There are 1.1 billion girls in our world, each one with her own unique abilities and limitless potential. 11 Oct, International Day of the Girl (IDG), is an opportunity to celebrate this, as well as highlighting the enormous challenges too many girls face simply because of their gender. The daily violence, discrimination and injustices that girls are subjected to knows no geographic boundaries. The root cause is gender inequality.
It is universally acknowledged that the path to gender equality passes through education. Yet, for the 132 million girls out of school globally, that path is blocked. And for a great many who make it through the school door, a host of issues stand in the way of completion and transition to a sustainable livelihood. In fact, it’s predicted that 90% of adolescent girls entering the workforce in developing countries in the next decade will work in the informal sector, where low pay and exploitation are common.
This year’s IDG theme, With Her: A Skilled GirlForce, recognises that the full participation of girls in the future workforce will require everyone to work together to tackle gender barriers and invest in developing girls’ skills. Here we spotlight five high points during the week of IDG which brought partners together to champion girls’ rights, take action for gender equality in education, and draw attention to needs and opportunities for developing a skilled GirlForce.
1. Plan International’s Girls Get Equal campaign launches as girls takeover across the world
Co-designed with young gender champions, Girls Get Equal is Plan International’s new girl-led five-year campaign to fast track progress towards gender equality by amplifying the voices, power and leadership of girls. Launched on 10 October at the Global Girls’ Summit in Brussels, the campaign is a global call to action to governments, civil society, the private sector, the media and all allies — to make a commitment to ensure #GirlsGetEqual and join the fight to end gender inequality.
On 11 October, over 1000 girl takeovers were organised across 60 countries as girls stepped into the shoes of presidents, mayors, head teachers, business leaders and more to show that girls should be free to dream and free to lead. Plan International describes #GirlsTakeover as an initial step on a long road to change, showing that the girls’ rights movement is gaining momentum.
2. Michelle Obama launches the Global Girls Alliance
11 Oct also saw Michelle Obama launch the Global Girls Alliance, an Obama Foundation programme to empower adolescent girls around the world through education. The Alliance supports grassroots leaders who best understand the unique challenges girls face in their local communities and the strategies needed to overcome these barriers. It has three pillars:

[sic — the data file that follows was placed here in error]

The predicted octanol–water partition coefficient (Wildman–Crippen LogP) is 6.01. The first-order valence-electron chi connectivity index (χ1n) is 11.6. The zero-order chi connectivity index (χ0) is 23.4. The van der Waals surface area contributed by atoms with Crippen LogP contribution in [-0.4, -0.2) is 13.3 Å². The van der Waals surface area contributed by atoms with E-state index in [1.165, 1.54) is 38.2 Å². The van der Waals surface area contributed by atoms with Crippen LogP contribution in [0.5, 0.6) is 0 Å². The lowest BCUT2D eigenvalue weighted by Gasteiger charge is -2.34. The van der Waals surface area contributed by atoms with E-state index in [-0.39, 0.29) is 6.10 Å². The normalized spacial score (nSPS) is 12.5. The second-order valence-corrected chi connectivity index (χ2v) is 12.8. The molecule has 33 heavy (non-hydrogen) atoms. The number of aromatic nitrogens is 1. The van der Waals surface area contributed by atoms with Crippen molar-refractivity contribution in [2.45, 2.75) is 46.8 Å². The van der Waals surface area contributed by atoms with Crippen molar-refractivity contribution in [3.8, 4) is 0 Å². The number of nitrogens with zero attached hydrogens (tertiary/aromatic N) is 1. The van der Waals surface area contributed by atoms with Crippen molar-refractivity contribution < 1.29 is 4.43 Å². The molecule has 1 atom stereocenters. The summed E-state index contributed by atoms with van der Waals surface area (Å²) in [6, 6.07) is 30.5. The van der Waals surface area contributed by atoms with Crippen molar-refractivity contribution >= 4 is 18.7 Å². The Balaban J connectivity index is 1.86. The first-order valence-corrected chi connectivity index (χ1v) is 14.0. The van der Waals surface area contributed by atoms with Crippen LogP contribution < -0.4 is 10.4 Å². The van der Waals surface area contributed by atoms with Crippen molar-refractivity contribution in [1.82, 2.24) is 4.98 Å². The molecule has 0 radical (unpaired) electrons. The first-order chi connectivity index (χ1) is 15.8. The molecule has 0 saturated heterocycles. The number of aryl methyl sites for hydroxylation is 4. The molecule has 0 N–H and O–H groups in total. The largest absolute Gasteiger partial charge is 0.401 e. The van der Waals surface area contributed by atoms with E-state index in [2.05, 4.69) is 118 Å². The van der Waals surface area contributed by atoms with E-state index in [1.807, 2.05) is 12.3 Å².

- Inspiring, empowering, and connecting grassroots leaders by ensuring that those on the frontlines of girls’ education are supported with effective strategies to enhance and scale their work.
- Driving specific commitments through GoFundMe to the Global Girls Alliance Fund and particular projects which directly support grassroots leaders working in girls’ education.
- Inspiring and challenging young people in the developed world to join the Alliance by offering resources to help young people turn their passion for girls’ education into action.
3. Girls’ Education Challenge website goes live with a new report: Steps to success
With a commitment to fostering global learning around girls’ education, on IDG the UK’s Department for International Development (DFID) launched the Girls’ Education Challenge (GEC) website. Since 2015, the UK has supported the education of at least 5.6 million girls in developing countries. Learnings around what worked for GEC phase one projects, which collectively supported over a million marginalised girls, were released in a new report: Steps to success.
4. GirlForce & Full Force: two new reports released
Over the course of the week a range of seminal reports were published. Two particularly noteworthy publications focusing on the participation of girls in the future workforce include:
- GirlForce: skills, education and training for girls now: UNICEF and the ILO spotlight barriers girls face in entering the world of work, alternative learning pathways for skills training and provide guidance on investments to help drive the economic empowerment of young women.
- Full Force: why the world works better when girls go to school: Malala Fund examines the links between girls’ education and the global economy, presenting new data on the challenges girls face as they transition from school to the workforce, with recommendations to the G20 to address them.
5. UNESCO Girls’ and Women’s Education Prize laureates receive awards
At a special event in Paris with Plan International France, UNESCO awardees Women’s Centre of Jamaica Foundation and the Misr El-Kheir Foundation of Egypt were honoured for their efforts to advance girls’ and women’s education. UNESCO’s Assistant Director-General for Education, Stefania Giannini, and the Vice-Minister of Education of the People’s Republic of China, Xuejun Tian, presented the $50,000 Prize to the winners.
We know that to usher in a world in which every girl and young woman can fulfil her innate potential through education will require a global effort of unprecedented magnitude. The myriad actions, commitments and collaborations witnessed this week demonstrate that the will to make this happen is real and the way is forward.